concept, nice spirit. There is a better way. We did a better way 
before. We can come up with a better way now.
  Mr. Speaker, I have no other speakers. Let's move this stuff along as 
quickly as we can. I already said what we are supposed to do.
  If we are really serious about these instructions, let's do an 
instruction that actually moves us forward. I know that they are still 
just simply nonbinding issues. It is kind of cute, but it doesn't move 
the body forward and it certainly does not support House-backed 
positions.
  I yield back the balance of my time.
  Mr. GRIJALVA. Mr. Speaker, I yield myself such time as I may consume.
  Some of the claims that the Land and Water Conservation Fund is some 
kind of a slush fund are completely false. All LWCF expenditures are 
approved by Congress through the appropriations process. The proposed 
land acquisitions are developed over many years after a public land 
management

[[Page H3220]]

planning process. This is a far more responsible and transparent 
process than many Federal expenditures, and it is opposite of a slush 
fund.
  The allegation that the Land and Water Conservation Fund has drifted 
from its original intent is also false. The purpose of the program is 
to provide balance. As we allow oil companies to reap massive profits 
from Federal oil reserves, we should set some of the revenue aside for 
conservation purposes, and that is still what LWCF does today.
  Funding for State matching grants has fluctuated over the years, but 
that is not a drift. That is the result of previous Congress' 
appropriations decisions, many of which were made during Republican 
Congresses.

                              {time}  1745

  The truth is, LWCF is under attack precisely because for 50 years it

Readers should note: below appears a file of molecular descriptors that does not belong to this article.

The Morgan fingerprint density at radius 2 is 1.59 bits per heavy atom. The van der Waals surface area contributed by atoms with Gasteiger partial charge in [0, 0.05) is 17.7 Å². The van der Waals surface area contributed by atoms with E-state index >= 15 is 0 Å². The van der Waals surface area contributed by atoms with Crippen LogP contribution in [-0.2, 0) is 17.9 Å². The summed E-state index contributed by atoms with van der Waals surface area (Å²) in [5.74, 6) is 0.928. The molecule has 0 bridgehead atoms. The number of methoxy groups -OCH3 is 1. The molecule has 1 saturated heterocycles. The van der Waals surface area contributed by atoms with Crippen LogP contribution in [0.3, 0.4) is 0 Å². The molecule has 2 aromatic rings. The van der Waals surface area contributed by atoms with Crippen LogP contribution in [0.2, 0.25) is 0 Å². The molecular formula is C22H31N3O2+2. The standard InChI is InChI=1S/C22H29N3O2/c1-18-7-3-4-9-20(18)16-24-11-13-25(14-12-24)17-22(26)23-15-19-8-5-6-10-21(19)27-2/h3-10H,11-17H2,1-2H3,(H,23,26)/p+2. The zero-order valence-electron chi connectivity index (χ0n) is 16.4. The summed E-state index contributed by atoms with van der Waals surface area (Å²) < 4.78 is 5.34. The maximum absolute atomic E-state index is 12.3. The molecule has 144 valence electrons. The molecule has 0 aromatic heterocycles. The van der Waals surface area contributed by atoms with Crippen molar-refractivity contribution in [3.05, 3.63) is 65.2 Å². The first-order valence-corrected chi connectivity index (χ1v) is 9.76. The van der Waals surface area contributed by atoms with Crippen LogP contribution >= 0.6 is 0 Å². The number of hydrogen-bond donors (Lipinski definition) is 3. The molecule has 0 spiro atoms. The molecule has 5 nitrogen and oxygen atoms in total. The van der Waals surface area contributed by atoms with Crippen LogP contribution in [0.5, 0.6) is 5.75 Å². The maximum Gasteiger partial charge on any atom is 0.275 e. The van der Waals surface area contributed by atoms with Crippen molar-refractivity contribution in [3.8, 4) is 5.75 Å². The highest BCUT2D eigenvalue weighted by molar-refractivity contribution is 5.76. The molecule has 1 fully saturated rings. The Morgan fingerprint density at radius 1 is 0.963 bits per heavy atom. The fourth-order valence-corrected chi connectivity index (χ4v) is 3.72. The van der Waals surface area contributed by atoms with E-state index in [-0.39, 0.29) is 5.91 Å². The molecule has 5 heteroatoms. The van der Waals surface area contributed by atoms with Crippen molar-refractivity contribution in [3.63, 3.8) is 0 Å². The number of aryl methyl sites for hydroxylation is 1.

has not drifted from its conservation goals. We do not need to rob LWCF 
in order to pay the maintenance costs. Federal land management agencies 
have maintenance backlogs because Congress refuses to give them the 
funding they deserve and need. Any Member concerned about backlogged 
maintenance should contact the Committee on Appropriations immediately 
and express support for an increase in maintenance budgets. You can do 
this without gutting LWCF.
  Finally, LWCF is not a Federal land grab. At least 40 percent of LWCF 
money goes to States in the form of matching grants. The Federal 
funding is targeted at in-holdings, already surrounded by Federal land. 
Acquiring an in-holding does not increase the size of the Federal 
footprint. Buying in-holdings can provide access to parcels that are 
closed because there is no public access route. These purchases are 
from willing sellers. These are people who want to sell their land.
  Those who oppose this motion to instruct or oppose LWCF are part of a 
larger campaign to hand over all remaining open space to private 
development. Oil and gas companies, mining conglomerates, timber 
companies, real estate developers, and large scale agribusinesses would 
love to get their hands on the open space in the West. Some in Congress 
want to help them, and they see LWCF standing in the way because it 
conserves open space for public and not private use.
  Congress should reauthorize and strengthen this program. We face more 
habitat fragmentation, greater urban sprawl, and more severe climate 
change than ever before. It is time to double down on the promise of 
the Land and Water Conservation Fund, not fold so developers can cash 
out.
  The energy bill is the place to do that, and I urge the adoption of 
the motion to instruct.
  Mr. Speaker, I yield back the balance of my time.
  The SPEAKER pro tempore (Mr. Culberson). Without objection, the 
previous question is ordered on the motion to instruct.
  There was no objection.
  The SPEAKER pro tempore. The question is on the motion to instruct.
  The question was taken; and the Speaker pro tempore announced that 
the noes appeared to have it.
  Mr. GRIJALVA. Mr. Speaker, on that I demand the yeas and nays.
  The yeas and nays were ordered.
  The SPEAKER pro tempore. Pursuant to clause 8 of rule XX, further 
proceedings on this question will be postponed.

                          ____________________